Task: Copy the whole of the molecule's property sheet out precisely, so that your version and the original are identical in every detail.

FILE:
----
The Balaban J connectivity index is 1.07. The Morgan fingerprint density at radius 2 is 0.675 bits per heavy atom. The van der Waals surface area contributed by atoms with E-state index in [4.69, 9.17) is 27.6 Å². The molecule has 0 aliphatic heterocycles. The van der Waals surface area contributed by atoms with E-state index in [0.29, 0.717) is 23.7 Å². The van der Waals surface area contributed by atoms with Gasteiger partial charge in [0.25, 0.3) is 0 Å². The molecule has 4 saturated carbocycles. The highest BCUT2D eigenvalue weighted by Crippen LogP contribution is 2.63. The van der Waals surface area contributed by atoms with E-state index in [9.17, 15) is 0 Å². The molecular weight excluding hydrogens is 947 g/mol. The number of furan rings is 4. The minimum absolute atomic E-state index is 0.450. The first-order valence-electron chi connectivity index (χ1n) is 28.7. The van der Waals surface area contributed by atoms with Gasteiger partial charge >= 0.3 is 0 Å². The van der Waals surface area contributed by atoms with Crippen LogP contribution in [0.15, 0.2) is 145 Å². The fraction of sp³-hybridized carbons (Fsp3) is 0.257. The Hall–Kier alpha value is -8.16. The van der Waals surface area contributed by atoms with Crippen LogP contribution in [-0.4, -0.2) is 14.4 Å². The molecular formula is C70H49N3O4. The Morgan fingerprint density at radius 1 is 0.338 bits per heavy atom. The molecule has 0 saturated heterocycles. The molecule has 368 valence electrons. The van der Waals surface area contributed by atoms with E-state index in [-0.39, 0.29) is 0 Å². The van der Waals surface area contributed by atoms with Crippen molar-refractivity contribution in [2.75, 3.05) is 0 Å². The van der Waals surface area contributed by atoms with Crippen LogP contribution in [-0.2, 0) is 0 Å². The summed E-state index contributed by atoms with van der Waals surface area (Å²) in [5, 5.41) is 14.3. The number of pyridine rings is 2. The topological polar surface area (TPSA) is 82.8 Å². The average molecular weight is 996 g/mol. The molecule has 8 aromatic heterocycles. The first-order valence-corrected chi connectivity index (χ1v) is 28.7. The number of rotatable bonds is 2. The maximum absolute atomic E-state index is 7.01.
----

The Balaban J connectivity index is 1.07. The Morgan fingerprint density at radius 2 is 0.675 bits per heavy atom. The van der Waals surface area contributed by atoms with E-state index in [4.69, 9.17) is 27.6 Å². The molecule has 0 aliphatic heterocycles. The van der Waals surface area contributed by atoms with E-state index in [0.29, 0.717) is 23.7 Å². The van der Waals surface area contributed by atoms with Gasteiger partial charge in [0.25, 0.3) is 0 Å². The molecule has 4 saturated carbocycles. The highest BCUT2D eigenvalue weighted by Crippen LogP contribution is 2.63. The van der Waals surface area contributed by atoms with E-state index in [9.17, 15) is 0 Å². The molecular weight excluding hydrogens is 947 g/mol. The number of furan rings is 4. The minimum absolute atomic E-state index is 0.450. The first-order valence-electron chi connectivity index (χ1n) is 28.7. The van der Waals surface area contributed by atoms with Gasteiger partial charge >= 0.3 is 0 Å². The van der Waals surface area contributed by atoms with Crippen LogP contribution in [0.15, 0.2) is 145 Å². The fraction of sp³-hybridized carbons (Fsp3) is 0.257. The Hall–Kier alpha value is -8.16. The van der Waals surface area contributed by atoms with Crippen LogP contribution in [-0.4, -0.2) is 14.4 Å². The molecular formula is C70H49N3O4. The Morgan fingerprint density at radius 1 is 0.338 bits per heavy atom. The molecule has 0 saturated heterocycles. The molecule has 368 valence electrons. The van der Waals surface area contributed by atoms with E-state index in [-0.39, 0.29) is 0 Å². The van der Waals surface area contributed by atoms with Crippen molar-refractivity contribution in [2.75, 3.05) is 0 Å². The van der Waals surface area contributed by atoms with Crippen LogP contribution in [-0.2, 0) is 0 Å². The summed E-state index contributed by atoms with van der Waals surface area (Å²) in [5, 5.41) is 14.3. The number of pyridine rings is 2. The topological polar surface area (TPSA) is 82.8 Å². The average molecular weight is 996 g/mol. The molecule has 8 aromatic heterocycles. The first-order valence-corrected chi connectivity index (χ1v) is 28.7. The number of rotatable bonds is 2. The maximum absolute atomic E-state index is 7.01.